Hawthorn berries have a long history of use by herbalists to treat heart conditions, including high blood pressure. The question of whether hawthorn use is safe in pregnancy depends on whom you ask. Alternative medicine practitioners such as herbalists use the red or black berries, called haws, to treat high blood pressure or other heart problems in pregnancy. Traditional medical practitioners do not condone the use of hawthorn in pregnancy, as clinical trials have not proved its safety. Do not use hawthorn to treat heart problems during pregnancy without your physician’s approval and supervision.
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Hawthorn has strong vasodilator properties, according to herbalist and author Susun Weed in her book “Wise Woman Herbal for the Childbearing Year.” The berries also contain antioxidants, substances that can reduce DNA cellular damage by destroying molecules known as free radicals. This herb is used in Germany to improve irregular heartbeat and may also have blood-thinning properties.
Weed recommends hawthorn berries to treat essential hypertension in pregnancy rather than gestational hypertension. If you have high blood pressure before you get pregnant as well as during pregnancy, you have essential hypertension. If you develop high blood pressure during pregnancy, usually after the 20th week of pregnancy, you have gestational hypertension. Author and herbalist Jill Rosemary Davies also recommends using hawthorn to treat irregular heartbeat, varicose veins or thrombosis in pregnancy in her book, “In a Nutshell: Hawthorn.” Because hypertension, thrombosis and irregular heartbeat can have serious causes and effects, talk with your doctor before taking this herb.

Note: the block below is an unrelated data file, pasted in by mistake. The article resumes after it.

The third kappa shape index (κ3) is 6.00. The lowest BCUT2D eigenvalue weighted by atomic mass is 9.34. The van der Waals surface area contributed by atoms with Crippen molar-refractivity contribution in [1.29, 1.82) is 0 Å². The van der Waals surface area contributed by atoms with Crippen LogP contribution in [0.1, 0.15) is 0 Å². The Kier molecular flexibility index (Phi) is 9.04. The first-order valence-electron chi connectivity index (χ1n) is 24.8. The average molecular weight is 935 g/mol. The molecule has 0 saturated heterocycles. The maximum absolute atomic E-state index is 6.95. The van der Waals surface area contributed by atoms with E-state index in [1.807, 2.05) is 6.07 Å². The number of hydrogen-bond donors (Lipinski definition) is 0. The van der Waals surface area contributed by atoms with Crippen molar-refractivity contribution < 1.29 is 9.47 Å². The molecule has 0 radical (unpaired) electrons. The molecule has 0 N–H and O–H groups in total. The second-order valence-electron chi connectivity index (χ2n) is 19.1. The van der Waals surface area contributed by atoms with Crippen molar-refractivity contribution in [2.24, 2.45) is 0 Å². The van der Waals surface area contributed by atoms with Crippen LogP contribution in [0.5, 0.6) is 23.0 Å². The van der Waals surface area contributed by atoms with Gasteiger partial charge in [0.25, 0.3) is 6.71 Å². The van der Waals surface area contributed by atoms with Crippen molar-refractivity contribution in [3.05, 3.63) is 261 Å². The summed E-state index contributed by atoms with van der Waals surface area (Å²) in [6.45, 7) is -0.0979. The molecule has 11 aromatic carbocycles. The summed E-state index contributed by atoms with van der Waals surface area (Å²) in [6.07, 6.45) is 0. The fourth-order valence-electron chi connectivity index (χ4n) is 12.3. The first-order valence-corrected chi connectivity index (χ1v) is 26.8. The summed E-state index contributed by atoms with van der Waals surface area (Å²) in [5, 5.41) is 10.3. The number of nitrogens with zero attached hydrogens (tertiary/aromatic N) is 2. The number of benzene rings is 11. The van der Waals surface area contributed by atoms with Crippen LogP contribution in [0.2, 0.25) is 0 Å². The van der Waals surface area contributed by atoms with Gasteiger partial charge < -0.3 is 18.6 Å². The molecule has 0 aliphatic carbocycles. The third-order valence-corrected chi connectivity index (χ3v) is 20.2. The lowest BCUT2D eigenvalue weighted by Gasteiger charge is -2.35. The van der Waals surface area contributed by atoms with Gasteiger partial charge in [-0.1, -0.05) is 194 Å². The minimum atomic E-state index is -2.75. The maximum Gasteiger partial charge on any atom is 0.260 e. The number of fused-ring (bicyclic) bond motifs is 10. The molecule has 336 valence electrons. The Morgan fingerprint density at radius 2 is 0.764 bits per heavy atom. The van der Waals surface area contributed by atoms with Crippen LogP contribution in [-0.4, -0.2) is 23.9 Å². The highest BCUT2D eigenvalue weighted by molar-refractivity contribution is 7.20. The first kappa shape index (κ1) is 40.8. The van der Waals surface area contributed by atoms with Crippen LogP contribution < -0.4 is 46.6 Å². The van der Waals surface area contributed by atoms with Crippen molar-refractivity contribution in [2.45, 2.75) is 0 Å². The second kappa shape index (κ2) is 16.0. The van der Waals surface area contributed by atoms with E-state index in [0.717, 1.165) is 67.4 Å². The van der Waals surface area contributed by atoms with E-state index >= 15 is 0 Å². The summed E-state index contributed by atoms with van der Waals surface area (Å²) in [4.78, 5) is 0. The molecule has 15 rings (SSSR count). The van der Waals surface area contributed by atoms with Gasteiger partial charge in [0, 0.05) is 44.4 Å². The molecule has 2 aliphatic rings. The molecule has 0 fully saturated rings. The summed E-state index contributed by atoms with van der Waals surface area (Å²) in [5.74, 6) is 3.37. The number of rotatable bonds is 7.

You can buy hawthorn berry in several forms, including tinctures, capsules or liquid or solid extracts. You can also make tea from the dried berries, leaves and flowers. ( Weed recommends a tincture dose of 15 drops two to three times per day or one cup of a cold infusion, a type of tea, made by steeping 1 oz. of crushed dried berries in two cups of cold water overnight. Bring it quickly to a boil and strain, then sip during the day. Davis states that small doses are always advisable, but does not specify an amount.
Studies have not been done on the effects of this herb during pregnancy, so it’s not known whether the herb could affect the development of the fetus. This herb could reduce uterine tone and is not considered safe in pregnancy, the People’s Pharmacy warns. Side effects include headache, nausea and a rapid heartbeat.